A mother and her young son were at a local swimming pool. The boy was standing at the deep end, his toes curled over the edge. Still unsure of himself in the water, he stood there for what seemed to be a very long time. Hesitating. Meditating. Just when it seemed that he was going to back away from the edge, he looked up to the sky, put his hands together, and said, “O Lord, give me skills or give me gills!” He jumped.
“Give me skills or give me gills.” That pretty much covers the bases, doesn’t it? O Lord give me what I need to overcome what I’m facing, but if you won’t do that, give me what I need to endure it. Give me skills or give me gills.
Solomon likely prayed a similar prayer when he became King of Israel. He was in way over his head. He was only 20 years old. His father was dead. Solomon was now the head of both the family and the nation of Israel. He was grieving and afraid. He was carrying a heavy load. Solomon tried to follow in his father’s footsteps, but it was clear that Solomon was definitely not his father.
Solomon understood that the task before him would not be easy. He confessed his fear, and that confession was a powerful testimony to his own humanity. His entire life as presented in 1 Kings shows the brokenness he shared with all of us. By asking for wisdom, Solomon showed that he already had some wisdom. He was wise enough to know that he was not up to the task at hand, and he was wise enough to ask for help. This is an example of good leadership. Leadership in all forms requires leaders to hold in tension humility and confidence, finitude and limitless capacity, the gifts we have and the gifts we have yet to acquire.
The good thing was that Solomon knew that he was not his father, and when confronted with it, he confessed. Just when he had forgotten or abandoned the way to God, God found him in Gibeon, where he went to make sacrifices and burn incense. This shows that when God calls someone to a task, that call isn’t genuine unless the person who is called protests that they are inadequate for the task. It is a way of saying that the person can only carry out the task with God’s help.
Solomon’s dream was a direct revelation from God, not a symbolic vision needing interpretation. Dreams were frequent channels of revelation in Old Testament times. God came down from heaven to grant the wishes of a young man and put the keys to all His treasures in Solomon’s hands. Solomon could have had anything he wanted-within reason. His answer to God’s question marked his maturity as well as his love for the Lord.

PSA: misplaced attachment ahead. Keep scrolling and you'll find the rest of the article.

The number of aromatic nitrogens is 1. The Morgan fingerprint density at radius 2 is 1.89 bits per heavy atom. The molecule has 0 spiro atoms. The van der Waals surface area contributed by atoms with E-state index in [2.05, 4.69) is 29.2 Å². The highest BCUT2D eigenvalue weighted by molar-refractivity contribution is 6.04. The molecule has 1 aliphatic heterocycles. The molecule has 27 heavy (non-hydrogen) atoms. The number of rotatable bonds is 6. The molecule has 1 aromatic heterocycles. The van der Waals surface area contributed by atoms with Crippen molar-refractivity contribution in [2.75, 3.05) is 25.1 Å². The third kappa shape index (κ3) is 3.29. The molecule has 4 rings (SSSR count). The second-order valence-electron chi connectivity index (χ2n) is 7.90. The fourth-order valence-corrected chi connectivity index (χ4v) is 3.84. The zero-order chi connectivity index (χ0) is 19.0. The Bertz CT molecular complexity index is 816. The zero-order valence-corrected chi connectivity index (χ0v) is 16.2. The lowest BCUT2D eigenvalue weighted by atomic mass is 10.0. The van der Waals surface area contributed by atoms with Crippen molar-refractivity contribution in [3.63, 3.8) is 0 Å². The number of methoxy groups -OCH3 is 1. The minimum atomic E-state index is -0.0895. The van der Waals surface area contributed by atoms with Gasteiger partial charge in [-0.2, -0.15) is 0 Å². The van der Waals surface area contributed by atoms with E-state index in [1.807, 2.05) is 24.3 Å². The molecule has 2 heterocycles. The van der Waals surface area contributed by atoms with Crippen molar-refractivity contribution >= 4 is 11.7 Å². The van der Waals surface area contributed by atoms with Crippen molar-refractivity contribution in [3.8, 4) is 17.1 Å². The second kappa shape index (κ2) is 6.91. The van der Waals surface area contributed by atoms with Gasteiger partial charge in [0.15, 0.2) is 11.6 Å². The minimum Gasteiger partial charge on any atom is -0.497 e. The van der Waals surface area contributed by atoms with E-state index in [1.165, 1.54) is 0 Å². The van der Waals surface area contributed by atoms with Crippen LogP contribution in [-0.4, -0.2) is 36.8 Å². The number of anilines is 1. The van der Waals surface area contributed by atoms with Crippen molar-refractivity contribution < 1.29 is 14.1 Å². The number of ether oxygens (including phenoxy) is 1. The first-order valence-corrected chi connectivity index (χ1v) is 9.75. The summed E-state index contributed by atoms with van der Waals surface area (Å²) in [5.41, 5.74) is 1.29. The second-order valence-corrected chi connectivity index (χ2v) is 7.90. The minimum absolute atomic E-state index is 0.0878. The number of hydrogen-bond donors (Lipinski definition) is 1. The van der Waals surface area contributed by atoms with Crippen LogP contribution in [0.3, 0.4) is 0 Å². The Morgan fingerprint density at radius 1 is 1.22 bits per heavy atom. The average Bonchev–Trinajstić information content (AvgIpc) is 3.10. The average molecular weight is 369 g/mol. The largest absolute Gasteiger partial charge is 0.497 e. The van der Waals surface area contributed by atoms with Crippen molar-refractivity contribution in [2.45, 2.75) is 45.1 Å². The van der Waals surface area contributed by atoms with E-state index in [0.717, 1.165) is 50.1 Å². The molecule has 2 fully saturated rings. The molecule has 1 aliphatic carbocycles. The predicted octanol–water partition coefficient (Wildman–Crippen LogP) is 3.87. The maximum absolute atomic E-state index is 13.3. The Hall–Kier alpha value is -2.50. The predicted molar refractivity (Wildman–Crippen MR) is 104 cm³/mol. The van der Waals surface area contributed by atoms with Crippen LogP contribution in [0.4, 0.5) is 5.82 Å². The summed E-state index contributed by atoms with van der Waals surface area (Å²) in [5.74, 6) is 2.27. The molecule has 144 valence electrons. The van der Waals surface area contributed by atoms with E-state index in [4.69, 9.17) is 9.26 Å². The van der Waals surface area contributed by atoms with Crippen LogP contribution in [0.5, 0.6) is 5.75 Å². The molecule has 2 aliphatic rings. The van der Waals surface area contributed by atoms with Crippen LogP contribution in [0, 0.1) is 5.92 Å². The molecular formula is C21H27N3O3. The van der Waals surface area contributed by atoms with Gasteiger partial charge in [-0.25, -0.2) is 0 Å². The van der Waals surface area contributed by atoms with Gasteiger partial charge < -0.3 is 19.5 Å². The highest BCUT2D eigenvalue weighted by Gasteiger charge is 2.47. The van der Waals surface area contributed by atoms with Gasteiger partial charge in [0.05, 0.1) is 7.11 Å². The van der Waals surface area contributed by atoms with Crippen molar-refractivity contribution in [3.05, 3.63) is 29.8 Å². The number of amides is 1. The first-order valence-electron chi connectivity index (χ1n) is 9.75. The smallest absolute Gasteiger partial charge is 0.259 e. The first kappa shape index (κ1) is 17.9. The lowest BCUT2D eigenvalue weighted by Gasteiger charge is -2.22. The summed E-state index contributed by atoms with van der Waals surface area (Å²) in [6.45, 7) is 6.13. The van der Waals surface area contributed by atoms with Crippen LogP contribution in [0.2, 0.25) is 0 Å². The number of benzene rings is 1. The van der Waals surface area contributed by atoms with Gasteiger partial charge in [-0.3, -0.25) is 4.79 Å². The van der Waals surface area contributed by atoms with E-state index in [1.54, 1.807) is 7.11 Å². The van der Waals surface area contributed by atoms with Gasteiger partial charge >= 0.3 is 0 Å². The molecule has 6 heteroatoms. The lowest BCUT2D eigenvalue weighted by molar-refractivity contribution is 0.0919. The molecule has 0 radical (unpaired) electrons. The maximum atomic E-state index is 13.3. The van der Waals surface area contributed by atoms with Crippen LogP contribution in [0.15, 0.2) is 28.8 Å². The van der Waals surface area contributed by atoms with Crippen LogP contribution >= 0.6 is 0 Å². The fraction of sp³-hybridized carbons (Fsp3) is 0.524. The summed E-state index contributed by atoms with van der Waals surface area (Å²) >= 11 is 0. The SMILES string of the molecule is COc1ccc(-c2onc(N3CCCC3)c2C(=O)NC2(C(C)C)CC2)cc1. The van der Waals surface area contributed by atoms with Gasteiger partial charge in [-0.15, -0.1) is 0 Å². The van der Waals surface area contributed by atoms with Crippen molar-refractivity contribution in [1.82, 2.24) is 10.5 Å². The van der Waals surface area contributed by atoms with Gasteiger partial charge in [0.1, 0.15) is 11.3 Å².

How often in God’s Word are we reminded that every faithful believer has that same privilege? Luke 11:9 states, “And I say unto you, ask, and it will be given to you.” John 15:7 states, “If you abide in Me, and My words abide in you, you will ask what you desire, and it shall be done for you.” Even though we are not kings, every time we come to God through our Mediator Jesus Christ, God says, “Ask! What shall I give you?” The doors to His unlimited blessings are opened to us.
You might be asking yourselves, “If God knows my thoughts, why do I have to come before Him to ask in prayer for what I want? If God knows everything, then He certainly knows what is best for me. Why doesn’t he provide those things without my asking?” The answer is that sometimes He does provide those things without us asking Him, but as a heavenly Father, He wants us to communicate with Him.
God is constantly leading us into places where we are in way over our heads. This story about Solomon gives us hope. It means we can relax. We can stop pretending that we have everything under control. We can stop wasting time and energy on our own personal high places, pretending to be something or someone we’re not.